Malawi public university students threaten demo over 400% fees hike

Students of the University of Malawi (Unima) have threatened that they will be forced to go into the streets if government approves the 400 percent fee hike that the Unima Council is proposing.

The proposed fees means that government-sponsored students would have to pay K275,000 per year from the current K55, 000.

Sources within the university said the proposed hike is aimed at improving tertiary education whose poor standards have been attributed to inadequate resources, among other factors.

Kabambe: The increase will be justifiable

Kabambe: The increase will be justifiable

While officials from both the Ministry of Education and the University office have been coy to comment on the proposal both students’ union leaders from Chancellor College and the Malawi Polytechnic confirmed the said proposals and both hinted that the Unima should expect trouble if the new fees are implemented.

Chancellor College Students Union (Succ) president Chipulumutso Asabuni confirmed attending a meeting where Unima Council informed students’ representatives of the plan to raise fees.

“You have to talk to Council officials for details. But I can confirm that the meeting indeed took place and I attended it. Unima Students Union (UMSU) representatives attended the meeting too, including the Polytechnic Students Union (PSU) president,” said Asabuni.

Pro- Vice Chancellor Professor Al Mtenje is said to have chaired the meeting.

Asabuni said that according to Unima Council, the university does not have enough money to run its regular activities, hence compromising the quality of education.

He added: “They called us to inform us, not to discuss the matter. They have already sent the proposal to government and we feel we have been short-changed because we were never told such a thing was taking place. So, in this case, our stand is that we are completely against any fees hike. If they dare implement their proposal, say, during the holiday, we are not going to come back to school.”

Asabuni also wondered why Unima has brought back the issue of hiking fees, arguing it was rejected when President Peter Mutharika was Minister of Education and the current Minister of Education, Emmanuel Fabiano, was Unima Vice-Chancellor.

On his part, PSU president Owen Chikoti said Malawi Polytechnic  students have put their foot down and are not going to accept the fees hike.

“Our stand is that we will not accept any fees hike because it is not justifiable. They are saying that education standards will be improved if the fees are increased, but the truth is that inadequacy of money is not the only factor that is contributing to low quality of education within Unima,” said Chikoti.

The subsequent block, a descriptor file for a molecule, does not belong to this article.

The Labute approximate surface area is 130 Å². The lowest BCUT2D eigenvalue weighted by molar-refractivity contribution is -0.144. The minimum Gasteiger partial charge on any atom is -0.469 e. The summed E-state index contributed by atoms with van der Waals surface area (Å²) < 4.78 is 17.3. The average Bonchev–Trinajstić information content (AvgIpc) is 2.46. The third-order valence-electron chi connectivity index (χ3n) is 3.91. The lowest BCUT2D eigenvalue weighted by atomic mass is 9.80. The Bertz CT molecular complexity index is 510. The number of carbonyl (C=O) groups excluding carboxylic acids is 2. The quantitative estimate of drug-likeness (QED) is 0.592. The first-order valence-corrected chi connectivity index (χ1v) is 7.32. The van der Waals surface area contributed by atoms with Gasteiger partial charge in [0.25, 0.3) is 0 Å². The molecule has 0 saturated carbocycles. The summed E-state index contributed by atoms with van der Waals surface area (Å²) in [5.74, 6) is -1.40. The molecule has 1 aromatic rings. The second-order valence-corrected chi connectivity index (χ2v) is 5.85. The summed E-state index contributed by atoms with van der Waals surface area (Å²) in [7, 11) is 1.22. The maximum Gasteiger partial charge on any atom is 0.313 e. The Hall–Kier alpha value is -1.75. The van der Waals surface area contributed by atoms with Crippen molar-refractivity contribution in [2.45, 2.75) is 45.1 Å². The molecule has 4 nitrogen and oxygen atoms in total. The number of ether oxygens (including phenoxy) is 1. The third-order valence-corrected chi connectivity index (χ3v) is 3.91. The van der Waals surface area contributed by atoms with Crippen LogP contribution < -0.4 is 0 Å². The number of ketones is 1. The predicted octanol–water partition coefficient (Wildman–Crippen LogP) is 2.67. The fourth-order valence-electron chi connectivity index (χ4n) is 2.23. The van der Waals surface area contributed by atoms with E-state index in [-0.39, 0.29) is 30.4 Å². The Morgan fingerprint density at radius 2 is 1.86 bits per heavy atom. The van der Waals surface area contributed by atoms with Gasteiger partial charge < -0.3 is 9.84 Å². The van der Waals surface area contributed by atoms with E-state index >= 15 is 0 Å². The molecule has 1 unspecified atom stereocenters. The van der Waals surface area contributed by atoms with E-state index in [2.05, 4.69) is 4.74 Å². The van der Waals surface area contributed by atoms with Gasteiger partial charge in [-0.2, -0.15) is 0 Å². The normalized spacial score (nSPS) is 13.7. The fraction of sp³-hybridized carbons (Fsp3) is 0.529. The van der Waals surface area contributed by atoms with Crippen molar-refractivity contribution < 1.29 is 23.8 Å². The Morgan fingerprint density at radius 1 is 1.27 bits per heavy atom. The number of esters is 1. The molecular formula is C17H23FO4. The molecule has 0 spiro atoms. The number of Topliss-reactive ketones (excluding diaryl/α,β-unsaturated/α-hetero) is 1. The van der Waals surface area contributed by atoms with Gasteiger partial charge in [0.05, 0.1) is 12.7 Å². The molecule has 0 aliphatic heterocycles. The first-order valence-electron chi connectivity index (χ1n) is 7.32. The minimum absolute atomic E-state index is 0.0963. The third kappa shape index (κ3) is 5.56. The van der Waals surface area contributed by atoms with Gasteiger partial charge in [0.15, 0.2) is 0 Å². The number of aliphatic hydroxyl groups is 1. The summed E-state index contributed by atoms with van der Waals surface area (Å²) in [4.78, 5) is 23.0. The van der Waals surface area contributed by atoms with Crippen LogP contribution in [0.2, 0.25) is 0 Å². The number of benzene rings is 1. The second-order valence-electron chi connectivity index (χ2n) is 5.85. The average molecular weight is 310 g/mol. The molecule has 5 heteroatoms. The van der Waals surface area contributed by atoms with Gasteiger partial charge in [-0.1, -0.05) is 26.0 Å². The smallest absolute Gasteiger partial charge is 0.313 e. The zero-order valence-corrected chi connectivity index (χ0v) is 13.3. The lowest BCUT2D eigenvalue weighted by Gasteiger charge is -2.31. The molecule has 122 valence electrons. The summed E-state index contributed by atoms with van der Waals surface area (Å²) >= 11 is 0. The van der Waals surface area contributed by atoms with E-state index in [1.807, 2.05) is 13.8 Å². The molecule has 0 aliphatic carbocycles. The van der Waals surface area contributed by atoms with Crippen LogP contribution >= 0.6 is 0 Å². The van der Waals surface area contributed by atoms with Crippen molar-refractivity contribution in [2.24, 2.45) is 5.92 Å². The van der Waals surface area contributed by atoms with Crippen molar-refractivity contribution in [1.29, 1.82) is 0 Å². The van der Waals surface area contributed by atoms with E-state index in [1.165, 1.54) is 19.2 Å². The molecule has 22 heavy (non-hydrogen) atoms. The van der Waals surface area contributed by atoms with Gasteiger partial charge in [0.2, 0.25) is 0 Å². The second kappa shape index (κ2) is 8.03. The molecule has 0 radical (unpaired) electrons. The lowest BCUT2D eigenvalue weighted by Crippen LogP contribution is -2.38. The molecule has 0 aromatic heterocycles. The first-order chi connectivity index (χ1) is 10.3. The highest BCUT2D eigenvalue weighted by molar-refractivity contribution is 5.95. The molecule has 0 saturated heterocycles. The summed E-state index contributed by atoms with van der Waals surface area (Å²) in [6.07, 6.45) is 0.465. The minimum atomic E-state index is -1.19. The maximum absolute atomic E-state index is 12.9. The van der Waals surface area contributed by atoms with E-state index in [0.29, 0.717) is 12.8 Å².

Principal Secretary responsible for higher education in the Ministry of Education, Science and Technology Patrick Kabambe said he was not aware of the proposal but hinted that an increase in fees at the moment would be justifiable.

“In general terms, the upward adjustment would be justifiable. It is not practical that [Unima] fees should remain where it is now. But, all I can say now is that the moment we receive the proposal, we will review it and make a decision,” he said.

While admitting that Unima fees are on the lower side, Civil Society Education Coalition (Csec) Executive Director Benedicto Khondowe told one of local newspapers that the Council should have first engaged the students in consultations before presenting the proposal to government, observing that the students are the major stakeholders in the matter.

“We acknowledge that access and provision of tertiary education is expensive but in a democracy, we expect the students to be at the centre of the consultations. We ask Unima to immediately suspend the proposal and consult the students first. We do not suggest that the upward adjustment is unjustifiable. All we are saying is there should be enough consultation,” said Khondowe.

Unima registrar Wokomaatani Malunga and his Assistant Akuzike Maliwichi as well as Professor Mtenje could not be drawn to comment on the development.

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